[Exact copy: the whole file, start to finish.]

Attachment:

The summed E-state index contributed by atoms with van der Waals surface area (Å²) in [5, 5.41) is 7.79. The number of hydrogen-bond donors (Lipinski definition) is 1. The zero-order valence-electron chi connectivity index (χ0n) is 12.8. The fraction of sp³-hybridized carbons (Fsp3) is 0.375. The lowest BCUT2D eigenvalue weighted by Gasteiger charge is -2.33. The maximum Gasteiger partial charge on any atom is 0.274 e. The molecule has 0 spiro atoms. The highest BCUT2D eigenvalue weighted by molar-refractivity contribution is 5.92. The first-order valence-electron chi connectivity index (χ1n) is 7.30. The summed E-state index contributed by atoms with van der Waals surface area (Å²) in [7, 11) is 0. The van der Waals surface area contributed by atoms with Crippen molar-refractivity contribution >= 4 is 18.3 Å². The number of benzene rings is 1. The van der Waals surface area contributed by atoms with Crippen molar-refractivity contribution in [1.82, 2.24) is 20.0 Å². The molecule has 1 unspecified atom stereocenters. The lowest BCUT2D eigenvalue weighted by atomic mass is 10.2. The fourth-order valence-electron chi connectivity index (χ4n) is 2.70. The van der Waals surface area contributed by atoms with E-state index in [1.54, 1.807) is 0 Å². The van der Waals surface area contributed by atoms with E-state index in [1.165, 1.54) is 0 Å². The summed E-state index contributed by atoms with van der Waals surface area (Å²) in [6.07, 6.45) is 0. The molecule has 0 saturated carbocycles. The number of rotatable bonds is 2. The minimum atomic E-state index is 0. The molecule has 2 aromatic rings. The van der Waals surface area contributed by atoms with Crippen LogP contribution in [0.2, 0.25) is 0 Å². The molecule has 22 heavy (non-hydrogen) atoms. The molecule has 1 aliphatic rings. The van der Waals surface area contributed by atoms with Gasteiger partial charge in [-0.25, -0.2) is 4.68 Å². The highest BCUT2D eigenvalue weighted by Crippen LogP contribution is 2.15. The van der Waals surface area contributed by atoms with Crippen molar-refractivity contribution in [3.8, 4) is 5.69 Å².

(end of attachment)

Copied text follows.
The summed E-state index contributed by atoms with van der Waals surface area (Å²) in [5, 5.41) is 7.79. The number of hydrogen-bond donors (Lipinski definition) is 1. The zero-order valence-electron chi connectivity index (χ0n) is 12.8. The fraction of sp³-hybridized carbons (Fsp3) is 0.375. The lowest BCUT2D eigenvalue weighted by Gasteiger charge is -2.33. The maximum Gasteiger partial charge on any atom is 0.274 e. The molecule has 0 spiro atoms. The highest BCUT2D eigenvalue weighted by molar-refractivity contribution is 5.92. The first-order valence-electron chi connectivity index (χ1n) is 7.30. The summed E-state index contributed by atoms with van der Waals surface area (Å²) in [7, 11) is 0. The van der Waals surface area contributed by atoms with Crippen molar-refractivity contribution >= 4 is 18.3 Å². The number of benzene rings is 1. The van der Waals surface area contributed by atoms with Crippen molar-refractivity contribution in [1.82, 2.24) is 20.0 Å². The molecule has 1 unspecified atom stereocenters. The lowest BCUT2D eigenvalue weighted by atomic mass is 10.2. The fourth-order valence-electron chi connectivity index (χ4n) is 2.70. The van der Waals surface area contributed by atoms with E-state index in [1.54, 1.807) is 0 Å². The van der Waals surface area contributed by atoms with E-state index in [1.165, 1.54) is 0 Å². The summed E-state index contributed by atoms with van der Waals surface area (Å²) in [6.07, 6.45) is 0. The molecule has 0 saturated carbocycles. The number of rotatable bonds is 2. The minimum atomic E-state index is 0. The molecule has 2 aromatic rings. The van der Waals surface area contributed by atoms with Crippen LogP contribution in [0.2, 0.25) is 0 Å². The molecule has 22 heavy (non-hydrogen) atoms. The molecule has 1 aliphatic rings. The van der Waals surface area contributed by atoms with Gasteiger partial charge in [-0.25, -0.2) is 4.68 Å². The highest BCUT2D eigenvalue weighted by Crippen LogP contribution is 2.15. The van der Waals surface area contributed by atoms with Crippen molar-refractivity contribution in [3.8, 4) is 5.69 Å².